emission reporting

Now, construction's a big laggard in the space of reporting emissions and also in the space of climate scenario analysis.

So, climate scenario analysis is a process whereby which you look at climate models, both from physical impacts and those potential market-based regulatory transition impacts and understand how that can impact your business in the future. It's quite a complex exercise.

climate scenario analysis

But the reason I've shown these two insights is because the Scope 1 and 2 emissions is usually the first thing that companies report. It's not simple, but it is the easiest thing in the kind of breadth of quantitative disclosures that can be made, whereas climate scenario analysis is quite complex - it requires quite a lot of bespoke expertise, not just around your industry and your company, but around climate modelling and understanding climate impacts – so it's usually the last thing that companies will do when they're progressing towards these standards.

And you can see that again, utilities, mining and real estate are slightly above the national average of 12% reporting and construction is quite far behind.

This is something I wanted to talk about: Construction not being as far advanced in these disclosures as other industries. I did mention that the other industries do have a higher rate of being listed entities, but I also think there's some other factors at play here.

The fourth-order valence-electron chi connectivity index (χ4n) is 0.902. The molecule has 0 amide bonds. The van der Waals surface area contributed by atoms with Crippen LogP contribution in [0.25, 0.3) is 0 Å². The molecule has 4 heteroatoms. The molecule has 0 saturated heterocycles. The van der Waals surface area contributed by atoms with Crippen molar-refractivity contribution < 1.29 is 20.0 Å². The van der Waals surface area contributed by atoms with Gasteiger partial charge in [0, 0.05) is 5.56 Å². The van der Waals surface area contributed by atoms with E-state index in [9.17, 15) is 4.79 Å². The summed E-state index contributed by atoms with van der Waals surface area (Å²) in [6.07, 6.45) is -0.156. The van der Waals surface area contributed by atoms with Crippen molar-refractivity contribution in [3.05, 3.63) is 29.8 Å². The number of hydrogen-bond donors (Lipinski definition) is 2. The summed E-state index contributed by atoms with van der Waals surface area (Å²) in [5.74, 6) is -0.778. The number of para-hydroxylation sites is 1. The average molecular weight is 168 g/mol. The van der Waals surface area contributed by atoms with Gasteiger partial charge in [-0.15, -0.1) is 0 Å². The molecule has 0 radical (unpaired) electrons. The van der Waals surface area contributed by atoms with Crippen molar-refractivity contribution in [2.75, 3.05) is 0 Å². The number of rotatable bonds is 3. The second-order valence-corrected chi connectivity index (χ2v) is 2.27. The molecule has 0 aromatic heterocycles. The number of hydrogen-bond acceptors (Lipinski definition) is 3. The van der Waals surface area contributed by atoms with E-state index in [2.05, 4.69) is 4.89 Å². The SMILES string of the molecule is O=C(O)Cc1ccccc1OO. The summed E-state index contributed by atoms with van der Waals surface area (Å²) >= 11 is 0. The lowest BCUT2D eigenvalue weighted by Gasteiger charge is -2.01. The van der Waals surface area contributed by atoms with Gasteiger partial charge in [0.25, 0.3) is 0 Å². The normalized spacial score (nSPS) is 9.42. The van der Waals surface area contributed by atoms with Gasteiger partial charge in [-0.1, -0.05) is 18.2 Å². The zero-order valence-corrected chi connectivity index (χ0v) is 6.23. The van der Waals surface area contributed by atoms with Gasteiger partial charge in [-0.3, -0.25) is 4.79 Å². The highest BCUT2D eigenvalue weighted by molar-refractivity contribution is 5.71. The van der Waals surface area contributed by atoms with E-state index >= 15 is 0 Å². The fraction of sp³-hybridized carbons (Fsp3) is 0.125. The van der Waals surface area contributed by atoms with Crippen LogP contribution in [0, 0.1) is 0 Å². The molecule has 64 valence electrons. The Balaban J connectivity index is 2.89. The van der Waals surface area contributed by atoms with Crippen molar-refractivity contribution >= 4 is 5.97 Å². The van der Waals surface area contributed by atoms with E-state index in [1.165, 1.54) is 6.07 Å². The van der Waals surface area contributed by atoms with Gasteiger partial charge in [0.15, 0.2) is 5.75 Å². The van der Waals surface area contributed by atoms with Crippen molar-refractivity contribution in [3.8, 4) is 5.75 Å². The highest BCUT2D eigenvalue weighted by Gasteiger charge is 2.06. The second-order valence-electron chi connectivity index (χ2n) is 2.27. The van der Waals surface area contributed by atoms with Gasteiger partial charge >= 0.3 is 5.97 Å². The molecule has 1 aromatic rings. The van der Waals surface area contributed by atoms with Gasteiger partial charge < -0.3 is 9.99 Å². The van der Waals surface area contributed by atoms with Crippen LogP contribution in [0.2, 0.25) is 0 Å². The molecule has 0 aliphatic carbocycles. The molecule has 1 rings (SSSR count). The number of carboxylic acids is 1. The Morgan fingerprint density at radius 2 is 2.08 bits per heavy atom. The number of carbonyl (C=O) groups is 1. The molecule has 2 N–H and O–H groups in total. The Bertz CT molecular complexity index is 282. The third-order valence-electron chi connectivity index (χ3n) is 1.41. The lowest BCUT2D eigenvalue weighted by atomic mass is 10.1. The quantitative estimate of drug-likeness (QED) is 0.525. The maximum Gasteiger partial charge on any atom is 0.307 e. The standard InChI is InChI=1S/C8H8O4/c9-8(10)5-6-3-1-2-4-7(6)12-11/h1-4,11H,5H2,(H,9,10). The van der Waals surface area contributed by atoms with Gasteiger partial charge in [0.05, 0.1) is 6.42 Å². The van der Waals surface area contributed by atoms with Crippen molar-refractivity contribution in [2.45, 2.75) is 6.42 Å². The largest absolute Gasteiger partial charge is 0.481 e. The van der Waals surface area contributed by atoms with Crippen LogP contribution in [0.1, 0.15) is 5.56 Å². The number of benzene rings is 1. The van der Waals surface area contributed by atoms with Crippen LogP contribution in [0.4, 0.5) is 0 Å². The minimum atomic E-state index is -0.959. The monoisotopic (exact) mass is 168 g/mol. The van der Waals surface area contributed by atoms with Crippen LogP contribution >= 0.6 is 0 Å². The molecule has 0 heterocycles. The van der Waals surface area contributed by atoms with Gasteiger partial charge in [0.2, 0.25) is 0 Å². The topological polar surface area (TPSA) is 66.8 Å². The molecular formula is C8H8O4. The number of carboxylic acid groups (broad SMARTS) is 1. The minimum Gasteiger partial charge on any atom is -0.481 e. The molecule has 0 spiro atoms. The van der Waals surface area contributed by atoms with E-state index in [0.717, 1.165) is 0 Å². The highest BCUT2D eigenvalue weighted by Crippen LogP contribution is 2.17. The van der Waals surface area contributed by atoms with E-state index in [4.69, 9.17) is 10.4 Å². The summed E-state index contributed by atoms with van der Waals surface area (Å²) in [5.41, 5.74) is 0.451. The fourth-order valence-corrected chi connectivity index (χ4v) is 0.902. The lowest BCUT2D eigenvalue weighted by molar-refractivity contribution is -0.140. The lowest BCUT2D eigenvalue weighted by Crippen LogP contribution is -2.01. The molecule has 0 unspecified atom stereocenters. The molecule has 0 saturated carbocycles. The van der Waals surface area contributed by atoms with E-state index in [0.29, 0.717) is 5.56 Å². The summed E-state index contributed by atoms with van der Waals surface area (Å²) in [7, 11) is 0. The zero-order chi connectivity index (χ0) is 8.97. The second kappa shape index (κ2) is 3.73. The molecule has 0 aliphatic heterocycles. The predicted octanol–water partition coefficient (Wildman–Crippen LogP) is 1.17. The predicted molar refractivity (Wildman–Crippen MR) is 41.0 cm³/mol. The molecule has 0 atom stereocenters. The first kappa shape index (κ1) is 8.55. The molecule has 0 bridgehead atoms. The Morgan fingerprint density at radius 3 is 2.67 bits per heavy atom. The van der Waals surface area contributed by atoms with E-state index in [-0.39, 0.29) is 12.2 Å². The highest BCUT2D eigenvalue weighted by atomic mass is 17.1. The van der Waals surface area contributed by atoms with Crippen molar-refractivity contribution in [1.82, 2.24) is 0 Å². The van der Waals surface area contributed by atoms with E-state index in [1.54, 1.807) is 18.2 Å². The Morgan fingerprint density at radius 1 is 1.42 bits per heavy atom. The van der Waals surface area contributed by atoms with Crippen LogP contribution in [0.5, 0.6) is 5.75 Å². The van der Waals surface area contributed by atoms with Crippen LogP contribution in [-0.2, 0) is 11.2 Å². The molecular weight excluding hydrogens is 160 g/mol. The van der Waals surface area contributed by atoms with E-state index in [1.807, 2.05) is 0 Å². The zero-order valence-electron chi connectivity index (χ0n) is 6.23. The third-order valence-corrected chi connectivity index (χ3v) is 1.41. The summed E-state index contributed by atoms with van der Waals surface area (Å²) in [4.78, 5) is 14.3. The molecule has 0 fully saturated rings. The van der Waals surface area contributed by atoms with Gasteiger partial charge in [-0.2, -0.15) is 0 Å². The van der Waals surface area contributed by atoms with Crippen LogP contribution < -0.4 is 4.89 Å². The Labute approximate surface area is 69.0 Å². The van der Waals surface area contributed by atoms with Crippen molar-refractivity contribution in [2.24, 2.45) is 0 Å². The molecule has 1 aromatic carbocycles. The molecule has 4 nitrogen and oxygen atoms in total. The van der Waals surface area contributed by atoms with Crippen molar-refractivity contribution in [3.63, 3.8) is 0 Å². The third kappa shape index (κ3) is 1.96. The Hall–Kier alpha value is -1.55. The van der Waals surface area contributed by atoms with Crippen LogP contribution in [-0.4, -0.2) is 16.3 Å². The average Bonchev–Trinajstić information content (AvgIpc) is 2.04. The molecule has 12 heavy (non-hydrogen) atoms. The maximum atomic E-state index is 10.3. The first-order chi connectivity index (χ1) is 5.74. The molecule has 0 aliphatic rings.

In the construction industry, most of the sustainability reporting is related to ISCA, the Infrastructure Sustainability Council of Australia, and they have their own set mechanisms through which they're reporting sustainability.

So, I want to flag that it's not that we think that the construction industry is doing absolutely nothing. It's just that the focus has been on addressing their stakeholder concerns which are usually government-based and fit within a very stringent set of requirements that don't meet the incoming climate reporting requirements.

This is a big shift for every single industry, but I think construction is facing one of the biggest shifts because of that challenge between managing new stakeholder expectations. The construction industry also tends to have a higher rate of private enterprises rather than ASX listed, which again, they just have a different set of expectations around stakeholder communication. So, it's interesting to see that play out in this new context.


Stay tuned for the next part of the series, where Sarah will dive into the nitty-gritty of the four climate reporting pillars, starting with Governance and Strategy.

Or watch the full webinar here


Felix operates a cloud-based enterprise Software as a Service (SaaS) and marketplace platform for the commercial construction and related industries. Felix connects Contractors and their third-party Vendors, automating and streamlining a range of critical procurement-related business processes.